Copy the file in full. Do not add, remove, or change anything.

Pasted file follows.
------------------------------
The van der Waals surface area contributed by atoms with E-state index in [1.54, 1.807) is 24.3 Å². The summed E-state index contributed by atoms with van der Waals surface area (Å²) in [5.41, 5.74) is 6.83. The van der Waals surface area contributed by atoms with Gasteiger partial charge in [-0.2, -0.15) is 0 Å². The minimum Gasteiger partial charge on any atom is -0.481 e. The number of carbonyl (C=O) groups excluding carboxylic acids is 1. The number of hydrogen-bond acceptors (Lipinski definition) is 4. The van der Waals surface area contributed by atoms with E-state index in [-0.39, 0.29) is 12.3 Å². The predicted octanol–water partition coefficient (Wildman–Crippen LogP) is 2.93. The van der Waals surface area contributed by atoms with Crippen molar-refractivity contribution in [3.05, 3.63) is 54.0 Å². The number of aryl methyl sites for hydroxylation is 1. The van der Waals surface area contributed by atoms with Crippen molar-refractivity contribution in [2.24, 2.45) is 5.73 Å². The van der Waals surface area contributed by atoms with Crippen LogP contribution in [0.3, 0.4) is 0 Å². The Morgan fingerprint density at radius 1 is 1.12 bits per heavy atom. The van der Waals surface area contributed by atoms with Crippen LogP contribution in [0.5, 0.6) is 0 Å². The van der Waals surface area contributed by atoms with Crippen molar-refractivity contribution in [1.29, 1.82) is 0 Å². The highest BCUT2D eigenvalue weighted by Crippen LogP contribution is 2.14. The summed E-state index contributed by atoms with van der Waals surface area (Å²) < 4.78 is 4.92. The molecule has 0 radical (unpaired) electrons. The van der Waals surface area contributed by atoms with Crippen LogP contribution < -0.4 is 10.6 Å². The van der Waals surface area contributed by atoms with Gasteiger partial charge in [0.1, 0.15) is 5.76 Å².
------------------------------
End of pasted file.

The van der Waals surface area contributed by atoms with E-state index in [1.54, 1.807) is 24.3 Å². The summed E-state index contributed by atoms with van der Waals surface area (Å²) in [5.41, 5.74) is 6.83. The van der Waals surface area contributed by atoms with Gasteiger partial charge in [-0.2, -0.15) is 0 Å². The minimum Gasteiger partial charge on any atom is -0.481 e. The number of carbonyl (C=O) groups excluding carboxylic acids is 1. The number of hydrogen-bond acceptors (Lipinski definition) is 4. The van der Waals surface area contributed by atoms with E-state index in [-0.39, 0.29) is 12.3 Å². The predicted octanol–water partition coefficient (Wildman–Crippen LogP) is 2.93. The van der Waals surface area contributed by atoms with Crippen molar-refractivity contribution in [3.05, 3.63) is 54.0 Å². The number of aryl methyl sites for hydroxylation is 1. The van der Waals surface area contributed by atoms with Crippen molar-refractivity contribution in [2.24, 2.45) is 5.73 Å². The van der Waals surface area contributed by atoms with Crippen LogP contribution in [0.3, 0.4) is 0 Å². The Morgan fingerprint density at radius 1 is 1.12 bits per heavy atom. The van der Waals surface area contributed by atoms with Crippen LogP contribution in [0.5, 0.6) is 0 Å². The van der Waals surface area contributed by atoms with Crippen molar-refractivity contribution in [1.29, 1.82) is 0 Å². The highest BCUT2D eigenvalue weighted by Crippen LogP contribution is 2.14. The summed E-state index contributed by atoms with van der Waals surface area (Å²) < 4.78 is 4.92. The molecule has 0 radical (unpaired) electrons. The van der Waals surface area contributed by atoms with Crippen LogP contribution < -0.4 is 10.6 Å². The van der Waals surface area contributed by atoms with Gasteiger partial charge in [0.1, 0.15) is 5.76 Å².